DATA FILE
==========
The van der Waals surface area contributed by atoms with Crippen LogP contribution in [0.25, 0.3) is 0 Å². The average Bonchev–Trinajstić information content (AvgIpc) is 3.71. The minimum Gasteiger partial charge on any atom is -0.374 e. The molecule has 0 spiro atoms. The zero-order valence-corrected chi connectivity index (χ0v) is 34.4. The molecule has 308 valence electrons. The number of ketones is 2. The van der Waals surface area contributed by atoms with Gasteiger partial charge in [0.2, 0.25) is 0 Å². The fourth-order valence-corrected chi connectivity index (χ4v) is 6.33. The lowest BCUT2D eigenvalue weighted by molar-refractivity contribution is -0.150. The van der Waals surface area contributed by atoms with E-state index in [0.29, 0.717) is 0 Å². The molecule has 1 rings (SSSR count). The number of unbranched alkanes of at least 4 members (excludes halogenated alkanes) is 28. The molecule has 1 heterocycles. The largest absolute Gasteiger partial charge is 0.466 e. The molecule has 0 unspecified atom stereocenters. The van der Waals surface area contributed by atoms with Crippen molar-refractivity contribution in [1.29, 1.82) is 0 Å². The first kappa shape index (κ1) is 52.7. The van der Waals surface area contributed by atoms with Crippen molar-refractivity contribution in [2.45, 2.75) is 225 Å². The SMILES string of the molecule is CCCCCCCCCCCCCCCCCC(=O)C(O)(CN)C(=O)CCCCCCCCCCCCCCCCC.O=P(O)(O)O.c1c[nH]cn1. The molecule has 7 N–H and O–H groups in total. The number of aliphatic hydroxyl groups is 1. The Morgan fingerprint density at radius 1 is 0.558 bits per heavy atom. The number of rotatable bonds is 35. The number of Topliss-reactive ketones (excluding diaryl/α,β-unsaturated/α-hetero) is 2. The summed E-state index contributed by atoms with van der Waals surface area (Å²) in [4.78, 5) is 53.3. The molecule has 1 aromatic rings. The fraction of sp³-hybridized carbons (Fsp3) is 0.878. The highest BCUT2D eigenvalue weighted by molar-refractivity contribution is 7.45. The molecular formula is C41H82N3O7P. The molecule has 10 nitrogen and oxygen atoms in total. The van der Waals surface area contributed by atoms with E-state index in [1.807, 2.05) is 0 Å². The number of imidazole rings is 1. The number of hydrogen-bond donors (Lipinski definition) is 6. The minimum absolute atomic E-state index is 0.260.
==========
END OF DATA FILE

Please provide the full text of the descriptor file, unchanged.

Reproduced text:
The van der Waals surface area contributed by atoms with Crippen LogP contribution in [0.25, 0.3) is 0 Å². The average Bonchev–Trinajstić information content (AvgIpc) is 3.71. The minimum Gasteiger partial charge on any atom is -0.374 e. The molecule has 0 spiro atoms. The zero-order valence-corrected chi connectivity index (χ0v) is 34.4. The molecule has 308 valence electrons. The number of ketones is 2. The van der Waals surface area contributed by atoms with Gasteiger partial charge in [0.2, 0.25) is 0 Å². The fourth-order valence-corrected chi connectivity index (χ4v) is 6.33. The lowest BCUT2D eigenvalue weighted by molar-refractivity contribution is -0.150. The van der Waals surface area contributed by atoms with E-state index in [0.29, 0.717) is 0 Å². The molecule has 1 rings (SSSR count). The number of unbranched alkanes of at least 4 members (excludes halogenated alkanes) is 28. The molecule has 1 heterocycles. The largest absolute Gasteiger partial charge is 0.466 e. The molecule has 0 unspecified atom stereocenters. The van der Waals surface area contributed by atoms with Crippen molar-refractivity contribution in [1.29, 1.82) is 0 Å². The first kappa shape index (κ1) is 52.7. The van der Waals surface area contributed by atoms with Crippen molar-refractivity contribution in [2.45, 2.75) is 225 Å². The SMILES string of the molecule is CCCCCCCCCCCCCCCCCC(=O)C(O)(CN)C(=O)CCCCCCCCCCCCCCCCC.O=P(O)(O)O.c1c[nH]cn1. The molecule has 7 N–H and O–H groups in total. The number of aliphatic hydroxyl groups is 1. The Morgan fingerprint density at radius 1 is 0.558 bits per heavy atom. The number of rotatable bonds is 35. The number of Topliss-reactive ketones (excluding diaryl/α,β-unsaturated/α-hetero) is 2. The summed E-state index contributed by atoms with van der Waals surface area (Å²) in [4.78, 5) is 53.3. The molecule has 1 aromatic rings. The fraction of sp³-hybridized carbons (Fsp3) is 0.878. The highest BCUT2D eigenvalue weighted by molar-refractivity contribution is 7.45. The molecular formula is C41H82N3O7P. The molecule has 10 nitrogen and oxygen atoms in total. The van der Waals surface area contributed by atoms with E-state index in [1.807, 2.05) is 0 Å². The number of imidazole rings is 1. The number of hydrogen-bond donors (Lipinski definition) is 6. The minimum absolute atomic E-state index is 0.260.